Pave PAWS and 420-450 MHz in Sacramento Valley
Pave PAWS & the 50 W PEP Maximum Power Limit on 70 cm
A little recognized portion of FCC Part 97 regulations applies to 420-450 MHz operations in most counties in our Sacramento Valley section: 47 CFR §97.313 (f) No station may transmit with a transmitter power exceeding 50 W PEP on the UHF 70 cm band from an area specified in footnote US270 to §2.106 of part 2. The indicated affected areas are specified in http://www.arrl.org/us270, in the State of California within a 240-kilometer (150 mile) radius around locations at Beale Air Force Base, California (latitude 39°08' North, longitude 121°21' West). More information on the additional impact on 70 cm repeater stations is at http://www.narcc.org/NARCC-ARRL-PAVE-PAWS-Update-2014a.pdf
The Amateur Radio Service shares the 70 cm band on a secondary basis with the US Government which has priority. The US Department of Defense routinely monitors and locates signal sources on these frequencies. Our voluntary cooperation is mandatory to avoid interference with the Pave PAWS (Phased Array Warning System) radar at Beale AFB and thus to assure our continued access to these frequencies.
The 70 cm Pave PAWS Radar at Beale AFB
Posted December 8, 2018
The Sacramento Valley has the distinction of being home to Beale AFB—one of the Pave PAWS (Precision Acquisition Vehicle Entry Phased Array Warning System) 420-450 MHz radar installations in the continental US. Since 1979, Pave PAWS continues to be a key component of the US Department of Defense missile defense and satellite surveillance mission.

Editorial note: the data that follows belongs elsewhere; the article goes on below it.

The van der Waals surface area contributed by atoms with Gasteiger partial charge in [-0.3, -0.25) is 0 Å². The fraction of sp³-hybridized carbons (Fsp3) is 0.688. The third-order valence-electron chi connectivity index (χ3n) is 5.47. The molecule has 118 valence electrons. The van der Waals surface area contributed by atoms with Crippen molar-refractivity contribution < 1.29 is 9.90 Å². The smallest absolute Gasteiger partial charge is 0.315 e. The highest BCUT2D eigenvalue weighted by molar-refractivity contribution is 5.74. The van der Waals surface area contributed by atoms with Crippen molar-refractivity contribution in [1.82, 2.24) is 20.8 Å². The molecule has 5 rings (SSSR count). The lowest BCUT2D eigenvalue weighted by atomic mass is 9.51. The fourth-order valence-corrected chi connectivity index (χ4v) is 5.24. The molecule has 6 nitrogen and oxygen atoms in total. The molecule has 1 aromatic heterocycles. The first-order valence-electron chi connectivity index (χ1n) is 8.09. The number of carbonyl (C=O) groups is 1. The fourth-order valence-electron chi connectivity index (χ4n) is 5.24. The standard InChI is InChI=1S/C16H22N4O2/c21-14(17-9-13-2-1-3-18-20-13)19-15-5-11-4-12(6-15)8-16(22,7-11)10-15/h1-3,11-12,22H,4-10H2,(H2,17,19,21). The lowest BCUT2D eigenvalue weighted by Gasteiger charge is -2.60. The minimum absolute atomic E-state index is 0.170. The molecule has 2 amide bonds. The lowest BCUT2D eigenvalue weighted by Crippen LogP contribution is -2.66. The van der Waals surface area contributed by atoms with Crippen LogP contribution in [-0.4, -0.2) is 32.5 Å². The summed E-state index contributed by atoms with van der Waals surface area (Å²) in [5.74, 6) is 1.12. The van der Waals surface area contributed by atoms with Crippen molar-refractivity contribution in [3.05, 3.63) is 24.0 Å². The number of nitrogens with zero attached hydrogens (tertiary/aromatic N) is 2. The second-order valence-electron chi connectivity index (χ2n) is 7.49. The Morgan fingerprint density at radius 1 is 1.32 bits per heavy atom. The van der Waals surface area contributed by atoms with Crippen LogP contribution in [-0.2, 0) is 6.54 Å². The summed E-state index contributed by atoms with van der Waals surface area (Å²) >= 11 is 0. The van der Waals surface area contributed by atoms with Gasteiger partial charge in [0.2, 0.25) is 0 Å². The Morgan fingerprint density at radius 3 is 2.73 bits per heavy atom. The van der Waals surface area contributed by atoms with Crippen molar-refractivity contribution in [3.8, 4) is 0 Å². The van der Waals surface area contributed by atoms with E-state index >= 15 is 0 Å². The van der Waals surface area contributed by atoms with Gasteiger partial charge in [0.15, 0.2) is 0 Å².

The Beale AFB AN/FPS-132 Pave PAWS radar is housed in a 105 foot high five story triangular building with two 20° tilted faces that each contain a phased array of 2,677 circular polarized crossed dipole antennas with a gain of 38.6 dB and beam width of 2.2°. Computers electronically control the phase of the antenna elements to steer the radar beam rapidly within microseconds. The facility can scan from 3° to 85° elevation over a 240° arc of azimuth with a range of 3000 nautical miles for objects of 10 m2 size. Each array face transmits 600 kW peak power output (145 kW average) with a normal 18% duty cycle. In search mode, the Pave PAWS radar emits random pulses of about 300 kHz bandwidth that are centered every 1 MHz throughout the 420-450 MHz band. In tracking mode the pulse bandwidth can increase to 30 MHz.
The US Department of Defense (DoD) is the primary user of the 70 cm band shared with the Amateur Radio Service as the secondary user. FCC Part §97.313 (f) limits our amateur radio transmitter power to 50 watts PEP within a distance of 150 miles radius from the Beale AFB Pave PAWS in Yuba County. Since its 2007 system upgrade, the Beale AFB Pave PAWS radar has required additional power restrictions on some 440 MHz repeaters in this area. Radio amateurs may continue to operate on 70 cm thanks to our voluntary cooperation with limits coordinated among the ARRL, NARCC, the DoD and FCC. A status report is posted at http://www.narcc.org/NARCC-ARRL-PAVE-PAWS-Update-2014a.pdf